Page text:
Hartford Financial may float their $1.45 billion common stock offering to pay off TARP debt as early as tonight, traders tell me.
HIG's announcement that they would be repurchasing the $3.4 billion of its preferred shares issued to the Treasury under the TARP program may spur others to pay off their TARP debt.
Why now? Stronger capital positions, and a stock that is up more than 10 percent in less than two weeks. It's a positive sign.
To repurchase the preferreds, they will float $1.45 billion of common stock, $500 million of mandatory convertible preferred stock, and $1.1 billion in senior notes of which $675 million will be used to pre-fund the repurchase of existing senior debt maturing in 2010 and 2011.
There are several positives here:
1) the announcement comes earlier than expected, and is likely to spur others to repay TARP earlier as well. It's a sign Treasury is more comfortable with the capital positions of banks and insurance companies.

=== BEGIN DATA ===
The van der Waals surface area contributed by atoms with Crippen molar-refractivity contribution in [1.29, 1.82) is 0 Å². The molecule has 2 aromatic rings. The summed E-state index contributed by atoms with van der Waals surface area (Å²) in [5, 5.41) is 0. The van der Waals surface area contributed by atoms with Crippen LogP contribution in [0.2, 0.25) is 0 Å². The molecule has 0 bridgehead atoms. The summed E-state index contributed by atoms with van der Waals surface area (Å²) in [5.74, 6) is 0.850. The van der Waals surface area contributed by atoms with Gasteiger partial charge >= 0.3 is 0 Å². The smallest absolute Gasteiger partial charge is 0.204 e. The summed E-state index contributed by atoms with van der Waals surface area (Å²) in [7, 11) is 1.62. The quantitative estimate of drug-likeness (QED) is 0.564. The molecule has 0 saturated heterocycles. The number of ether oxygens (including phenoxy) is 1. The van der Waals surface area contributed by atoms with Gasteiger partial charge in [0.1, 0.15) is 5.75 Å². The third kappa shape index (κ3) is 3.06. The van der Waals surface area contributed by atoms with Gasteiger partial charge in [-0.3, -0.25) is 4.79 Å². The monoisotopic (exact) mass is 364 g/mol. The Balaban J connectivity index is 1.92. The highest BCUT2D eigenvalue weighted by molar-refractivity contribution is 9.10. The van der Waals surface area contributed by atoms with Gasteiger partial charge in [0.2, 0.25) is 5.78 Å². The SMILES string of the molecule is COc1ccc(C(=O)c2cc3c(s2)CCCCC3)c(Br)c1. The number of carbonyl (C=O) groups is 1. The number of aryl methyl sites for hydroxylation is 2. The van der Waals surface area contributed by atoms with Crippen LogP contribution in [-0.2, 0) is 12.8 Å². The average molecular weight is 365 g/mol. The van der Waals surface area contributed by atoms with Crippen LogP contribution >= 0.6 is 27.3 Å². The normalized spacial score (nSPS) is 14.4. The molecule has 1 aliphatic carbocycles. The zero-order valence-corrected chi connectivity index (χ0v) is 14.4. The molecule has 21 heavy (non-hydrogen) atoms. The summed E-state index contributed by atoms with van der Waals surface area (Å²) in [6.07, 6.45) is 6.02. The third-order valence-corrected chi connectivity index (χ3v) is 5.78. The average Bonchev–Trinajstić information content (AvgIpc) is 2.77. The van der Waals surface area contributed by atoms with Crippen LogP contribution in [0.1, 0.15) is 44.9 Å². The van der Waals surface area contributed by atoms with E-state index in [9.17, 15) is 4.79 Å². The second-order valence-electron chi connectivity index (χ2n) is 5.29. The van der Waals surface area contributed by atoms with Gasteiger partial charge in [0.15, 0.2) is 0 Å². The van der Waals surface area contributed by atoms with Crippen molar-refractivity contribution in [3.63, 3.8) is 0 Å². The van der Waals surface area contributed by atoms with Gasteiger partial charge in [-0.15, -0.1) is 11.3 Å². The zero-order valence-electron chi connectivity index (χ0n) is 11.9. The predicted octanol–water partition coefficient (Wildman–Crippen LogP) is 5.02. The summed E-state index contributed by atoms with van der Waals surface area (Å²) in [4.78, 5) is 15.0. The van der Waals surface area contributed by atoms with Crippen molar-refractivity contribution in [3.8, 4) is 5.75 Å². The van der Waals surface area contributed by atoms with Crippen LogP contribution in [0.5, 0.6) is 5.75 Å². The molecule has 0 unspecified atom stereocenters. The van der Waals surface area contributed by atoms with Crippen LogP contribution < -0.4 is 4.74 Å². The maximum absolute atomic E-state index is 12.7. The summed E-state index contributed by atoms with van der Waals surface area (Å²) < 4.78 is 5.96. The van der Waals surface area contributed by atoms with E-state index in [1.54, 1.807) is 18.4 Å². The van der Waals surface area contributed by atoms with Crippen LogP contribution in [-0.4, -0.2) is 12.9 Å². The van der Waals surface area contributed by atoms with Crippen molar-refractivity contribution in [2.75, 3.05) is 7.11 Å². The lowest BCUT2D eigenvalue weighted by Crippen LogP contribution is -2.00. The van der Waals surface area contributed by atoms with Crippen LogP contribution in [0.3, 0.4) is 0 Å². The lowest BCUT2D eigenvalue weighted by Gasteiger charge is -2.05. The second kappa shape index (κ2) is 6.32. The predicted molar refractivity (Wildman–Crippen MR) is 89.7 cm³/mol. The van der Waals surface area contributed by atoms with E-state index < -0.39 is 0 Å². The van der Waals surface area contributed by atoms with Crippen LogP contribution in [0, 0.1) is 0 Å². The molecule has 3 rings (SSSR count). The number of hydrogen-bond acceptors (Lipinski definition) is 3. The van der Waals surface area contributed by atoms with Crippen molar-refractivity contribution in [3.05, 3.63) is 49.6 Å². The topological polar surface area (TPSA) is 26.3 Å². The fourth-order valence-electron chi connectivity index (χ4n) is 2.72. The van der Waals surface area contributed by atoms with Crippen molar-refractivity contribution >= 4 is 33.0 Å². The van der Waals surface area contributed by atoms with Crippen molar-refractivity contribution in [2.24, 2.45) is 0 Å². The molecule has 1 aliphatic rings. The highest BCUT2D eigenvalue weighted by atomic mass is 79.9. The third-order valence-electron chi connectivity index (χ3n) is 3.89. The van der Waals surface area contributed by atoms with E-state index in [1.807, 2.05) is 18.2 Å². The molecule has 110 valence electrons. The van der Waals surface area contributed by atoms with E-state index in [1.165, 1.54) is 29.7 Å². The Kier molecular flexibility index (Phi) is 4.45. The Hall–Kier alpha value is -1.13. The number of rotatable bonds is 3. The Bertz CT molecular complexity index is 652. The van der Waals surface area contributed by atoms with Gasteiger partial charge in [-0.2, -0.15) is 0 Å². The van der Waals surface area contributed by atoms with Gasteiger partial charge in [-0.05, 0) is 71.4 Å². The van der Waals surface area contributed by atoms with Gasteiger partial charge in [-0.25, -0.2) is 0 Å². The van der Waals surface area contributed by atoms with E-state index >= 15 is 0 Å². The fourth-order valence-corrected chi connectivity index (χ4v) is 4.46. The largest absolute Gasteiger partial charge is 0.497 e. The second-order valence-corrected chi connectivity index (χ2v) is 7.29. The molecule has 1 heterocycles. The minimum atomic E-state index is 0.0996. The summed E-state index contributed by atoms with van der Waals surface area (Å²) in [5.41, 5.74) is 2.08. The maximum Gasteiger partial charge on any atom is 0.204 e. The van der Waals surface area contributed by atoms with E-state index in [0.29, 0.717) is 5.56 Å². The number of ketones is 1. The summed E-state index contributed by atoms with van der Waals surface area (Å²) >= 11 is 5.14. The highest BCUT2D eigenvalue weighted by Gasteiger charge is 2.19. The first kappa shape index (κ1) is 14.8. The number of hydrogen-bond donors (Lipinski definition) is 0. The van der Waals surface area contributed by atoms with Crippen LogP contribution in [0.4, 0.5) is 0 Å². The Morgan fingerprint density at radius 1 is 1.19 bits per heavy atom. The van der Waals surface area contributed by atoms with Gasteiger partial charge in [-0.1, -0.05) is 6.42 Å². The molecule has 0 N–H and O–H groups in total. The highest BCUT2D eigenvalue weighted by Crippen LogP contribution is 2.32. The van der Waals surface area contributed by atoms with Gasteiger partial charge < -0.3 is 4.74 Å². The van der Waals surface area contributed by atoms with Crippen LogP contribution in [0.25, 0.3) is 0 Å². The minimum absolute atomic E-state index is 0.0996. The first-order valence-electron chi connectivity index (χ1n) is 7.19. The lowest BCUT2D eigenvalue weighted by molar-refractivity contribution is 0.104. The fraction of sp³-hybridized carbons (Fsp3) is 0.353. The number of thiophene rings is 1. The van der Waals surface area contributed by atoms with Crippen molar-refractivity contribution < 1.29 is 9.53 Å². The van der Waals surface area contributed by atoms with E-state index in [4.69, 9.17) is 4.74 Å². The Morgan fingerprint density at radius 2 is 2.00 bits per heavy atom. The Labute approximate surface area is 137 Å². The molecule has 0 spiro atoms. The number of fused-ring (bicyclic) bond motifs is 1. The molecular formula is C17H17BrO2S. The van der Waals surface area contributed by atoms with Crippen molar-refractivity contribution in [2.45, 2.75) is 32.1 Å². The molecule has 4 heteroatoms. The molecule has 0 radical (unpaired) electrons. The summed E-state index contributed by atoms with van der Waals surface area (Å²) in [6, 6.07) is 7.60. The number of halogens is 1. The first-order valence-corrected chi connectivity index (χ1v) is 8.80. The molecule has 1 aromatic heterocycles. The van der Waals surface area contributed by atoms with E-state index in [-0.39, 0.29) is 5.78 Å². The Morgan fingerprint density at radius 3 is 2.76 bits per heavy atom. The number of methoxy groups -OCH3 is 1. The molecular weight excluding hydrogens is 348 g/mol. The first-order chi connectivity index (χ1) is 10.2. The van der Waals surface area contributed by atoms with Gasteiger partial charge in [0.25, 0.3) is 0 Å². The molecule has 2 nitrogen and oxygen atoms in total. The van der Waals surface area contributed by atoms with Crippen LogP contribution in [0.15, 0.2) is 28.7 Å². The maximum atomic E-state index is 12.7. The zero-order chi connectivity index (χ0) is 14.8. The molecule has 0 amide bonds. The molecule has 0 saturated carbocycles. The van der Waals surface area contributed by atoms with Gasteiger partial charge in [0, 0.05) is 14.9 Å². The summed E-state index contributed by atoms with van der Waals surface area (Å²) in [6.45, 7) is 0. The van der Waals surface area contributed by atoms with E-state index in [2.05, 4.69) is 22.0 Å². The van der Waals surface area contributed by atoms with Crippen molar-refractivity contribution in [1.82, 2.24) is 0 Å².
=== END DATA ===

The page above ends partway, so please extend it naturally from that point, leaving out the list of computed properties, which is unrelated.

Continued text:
2) While this will be dilutive to earnings, it will be modest--about 5 percent (Stifel Nicolaus estimates it will add approximately 55 million common shares to the estimated 425 million outstanding for 2010). More importantly, it will eliminate a lot of uncertainty.
3) they will no longer be paying about $170 million in dividends on the Series E Preferred Stock they issued to the Treasury in June 2009.
All Clear Signal given: what about other financials that haven't repaid TARP, like Regions Financial, SunTrust, or Fifth Third?
This is likely to spur them as well, but the bottom line is that all have moved up ever since Citigroup was able to float their Trust Preferred shares on March 9. That was the signal: if Citi could sell $2 billion in trust preferreds effortlessly (it was well oversubscribed, and initial yield talk of 8.875 was dropped to 8.5 percent on the high demand) than other banks should not have trouble raising capital.
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